Providing for A-12 pilots’ safety and comfort was difficult, as the external air temperatures would make the uninsulated cockpit feel like the inside of a moderately hot oven. To reduce the weight of the plane, Lockheed (who designed and built the aircraft) did not even try to insulate the aircraft’s interior; instead, it counted on the pilot’s suit to protect him. Pilots would have to wear a type of space suit with its own cooling, pressure control, oxygen supply, and other life-support capabilities.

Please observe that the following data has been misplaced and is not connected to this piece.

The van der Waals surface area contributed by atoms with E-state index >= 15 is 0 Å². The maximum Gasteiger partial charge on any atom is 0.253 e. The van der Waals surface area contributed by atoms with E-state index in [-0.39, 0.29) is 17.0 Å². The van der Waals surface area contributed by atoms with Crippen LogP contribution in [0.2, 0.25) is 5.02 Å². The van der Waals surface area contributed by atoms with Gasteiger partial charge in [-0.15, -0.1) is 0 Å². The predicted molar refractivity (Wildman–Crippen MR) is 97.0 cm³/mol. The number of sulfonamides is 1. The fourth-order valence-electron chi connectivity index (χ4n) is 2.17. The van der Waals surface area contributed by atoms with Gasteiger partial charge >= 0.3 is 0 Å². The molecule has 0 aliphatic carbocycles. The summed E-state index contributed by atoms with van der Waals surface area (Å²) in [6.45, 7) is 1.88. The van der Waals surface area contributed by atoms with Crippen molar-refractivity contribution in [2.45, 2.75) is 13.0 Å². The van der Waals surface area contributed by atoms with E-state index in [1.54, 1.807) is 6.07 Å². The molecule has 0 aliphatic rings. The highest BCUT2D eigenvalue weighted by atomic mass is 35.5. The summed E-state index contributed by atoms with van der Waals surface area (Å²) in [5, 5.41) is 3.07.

Two Lockheed subcontractors, the David Clark Company and the Firewel Corporation, developed the S-901 full-pressure suit and oxygen-supply system based on ones created for pilots of the X-15 rocket aircraft. The aluminized outer layer and breathing apparatus would protect the pilot from heat radiated from the 400-degree-Fahrenheit windshield, the effects of depressurization, and the extreme cold encountered during a high-altitude bail-out. Each suit was custom made at a cost of $30,000 in the mid-1960s.